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You Can Be a Lesbian, If You Can Be Quiet

Updated on July 24, 2013

Volume VII

My dad has no problem bragging about my education and
career. After several years of refusing to even enter my home, in recent time
he has not only entered but traveled hundreds of mile to do so. And, based on outward
appearances, after ten years he seems to adore my wife and stepson. In spite of
this progress, I get the impression that he's accepting as long as no one has
to know that his daughter is a lesbian.

Honestly, my father has never shared how he felt about my sexuality. As a matter of fact, my father doesn't say how he feels about much of anything of substance. I told him I was a lesbian via a letter, when I was twenty years old. He never responded. I heard from my brother that he had a bit of a breakdown one day and revealed to my brother what the letter said. According to my brother, my father was in utter disbelief. However, he never said a word to me and was always cordial to my girlfriends. My siblings did much of the same. So I thought that everyone was accepting until my wife's mother made her latest backhanded compliment.

She was said to have stated that she did not mind visiting my wife and I because we were, "classy with ours."

Scenario: My wife's mother and several other family members were preparing to visit us in South Carolina. Well, my mother-in-law kept changing her mind about if she was or was not coming. My wife thought that her mom had a problem with her and/or us and asked her aunt to find out if she did. My wife was relieved to learn that her mother was in no way trying to avoid us. As a matter of fact, she found us to be "classy with ours."

I pondered over the meaning of this statement for quite a while. Were we classy because we were college educated and well-spoken? No, she said we were "classy with ours." 'Ours' must have meant our sexuality. What made us classy lesbians to her? Again I asked myself if it was the education, speech, style of dress, etiquette or taste. I wanted it to be one of these so desperately, but I knew the truth. We were classy to her because we were both feminine lesbians and gave no outward indications of our sexuality. We were classy because we allowed her to be a closeted parent of a lesbian. This made me wonder if my dad was the same way. I wondered if he to only accepts us if no one knows that we are lesbians.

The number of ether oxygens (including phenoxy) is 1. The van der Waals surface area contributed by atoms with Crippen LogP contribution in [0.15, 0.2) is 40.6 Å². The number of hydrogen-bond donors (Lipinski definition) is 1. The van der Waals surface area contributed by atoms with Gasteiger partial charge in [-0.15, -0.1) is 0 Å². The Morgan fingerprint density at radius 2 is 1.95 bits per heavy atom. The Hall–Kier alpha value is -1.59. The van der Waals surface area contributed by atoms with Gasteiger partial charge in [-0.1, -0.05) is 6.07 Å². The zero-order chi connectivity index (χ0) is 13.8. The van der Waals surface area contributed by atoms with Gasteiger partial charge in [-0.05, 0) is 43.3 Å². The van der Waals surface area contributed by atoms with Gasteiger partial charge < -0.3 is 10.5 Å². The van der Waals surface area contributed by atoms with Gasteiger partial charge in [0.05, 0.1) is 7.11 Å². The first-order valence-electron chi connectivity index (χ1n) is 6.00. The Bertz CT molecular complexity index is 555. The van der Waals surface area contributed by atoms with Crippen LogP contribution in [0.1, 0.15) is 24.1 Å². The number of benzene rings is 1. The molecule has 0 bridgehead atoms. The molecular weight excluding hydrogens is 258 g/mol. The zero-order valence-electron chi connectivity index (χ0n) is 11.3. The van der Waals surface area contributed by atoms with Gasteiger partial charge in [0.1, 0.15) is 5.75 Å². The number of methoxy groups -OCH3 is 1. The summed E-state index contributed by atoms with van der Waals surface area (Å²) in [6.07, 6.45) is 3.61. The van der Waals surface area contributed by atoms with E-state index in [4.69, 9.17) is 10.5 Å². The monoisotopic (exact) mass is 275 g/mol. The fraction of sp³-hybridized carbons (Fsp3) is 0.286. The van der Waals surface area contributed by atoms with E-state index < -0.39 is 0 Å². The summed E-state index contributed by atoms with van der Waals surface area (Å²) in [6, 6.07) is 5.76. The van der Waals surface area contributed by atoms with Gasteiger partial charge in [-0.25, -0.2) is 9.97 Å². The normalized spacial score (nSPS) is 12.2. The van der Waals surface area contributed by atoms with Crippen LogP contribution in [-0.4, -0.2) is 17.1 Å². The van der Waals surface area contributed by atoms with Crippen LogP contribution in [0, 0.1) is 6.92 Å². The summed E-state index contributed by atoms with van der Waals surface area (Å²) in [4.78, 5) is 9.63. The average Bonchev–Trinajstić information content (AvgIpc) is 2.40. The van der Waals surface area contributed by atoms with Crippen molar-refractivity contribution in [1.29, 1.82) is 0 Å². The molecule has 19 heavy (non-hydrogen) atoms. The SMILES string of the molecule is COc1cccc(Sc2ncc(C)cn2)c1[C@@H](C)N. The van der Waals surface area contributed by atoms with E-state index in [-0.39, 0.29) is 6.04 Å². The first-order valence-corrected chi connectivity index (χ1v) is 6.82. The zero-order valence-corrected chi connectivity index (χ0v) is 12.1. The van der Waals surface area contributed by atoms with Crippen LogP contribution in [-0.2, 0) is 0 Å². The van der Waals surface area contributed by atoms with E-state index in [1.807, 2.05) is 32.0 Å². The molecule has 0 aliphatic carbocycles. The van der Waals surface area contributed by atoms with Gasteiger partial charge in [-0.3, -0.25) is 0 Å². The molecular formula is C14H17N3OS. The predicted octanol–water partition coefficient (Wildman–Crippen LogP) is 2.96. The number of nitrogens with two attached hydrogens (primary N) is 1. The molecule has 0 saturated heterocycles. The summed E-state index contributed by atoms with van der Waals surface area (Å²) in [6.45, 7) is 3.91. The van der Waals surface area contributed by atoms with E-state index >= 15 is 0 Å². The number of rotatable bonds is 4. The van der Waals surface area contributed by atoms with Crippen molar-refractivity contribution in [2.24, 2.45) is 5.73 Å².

This wasn't the first time that I had someone close to me pretend to accept me. I met this friend when we began pledging a non-Greek sorority together. We were LS's, and if any of you know how close you are to a line sister, you understand how much I loved her almost immediately. After we pledged non-Greek, we were approached to pledge a Greek organization, Sigma Gamma Rho Sorority Incorporated. Neither of us was ready for a second pledging process but we both fell in love with SGRho. So we became LS's for the second time. When my wife and I were married, she was one of twenty people on the guests' list. I fell in love with her in a platonic way. Then someone in her family was suspected of being gay, and she revealed how she really felt. She didn't agree with it, but felt that because she didn't say it or treat me differently it was okay. I didn't know what to think then or now.

Part of me agrees with my friend. As long as people treat me and my wife fairly, why should it matter if they don't agree with my sexuality? Then another part of me wonders if everyone who is quietly against us is simply resting in limbo and waiting to ambush me when their homosexual beliefs are challenged, homosexuality hits too close to home, or lesbian daughters refuse to be silenced.

(Please comment at the bottom of this page!)

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    • AMarie Jackson profile imageAUTHOR

      AMarie Jackson 

      5 years ago from Summerville, South Carolina

      You're right. Understanding my sexuality has been difficult at times for me to accept; so, with thoughtful consideration, I have come to better understand the struggles they must be experiencing.

    • jackiemac profile image

      jackiemac 

      5 years ago from orange county, ca

      There are no easy answers for the right way to be out...or who to tell & not to tell. Unfortunately, sometimes we have to accept our families for who they are, even if they don't get our sexuality. Doesn't make it any easier, but that's the reality.

    • AMarie Jackson profile imageAUTHOR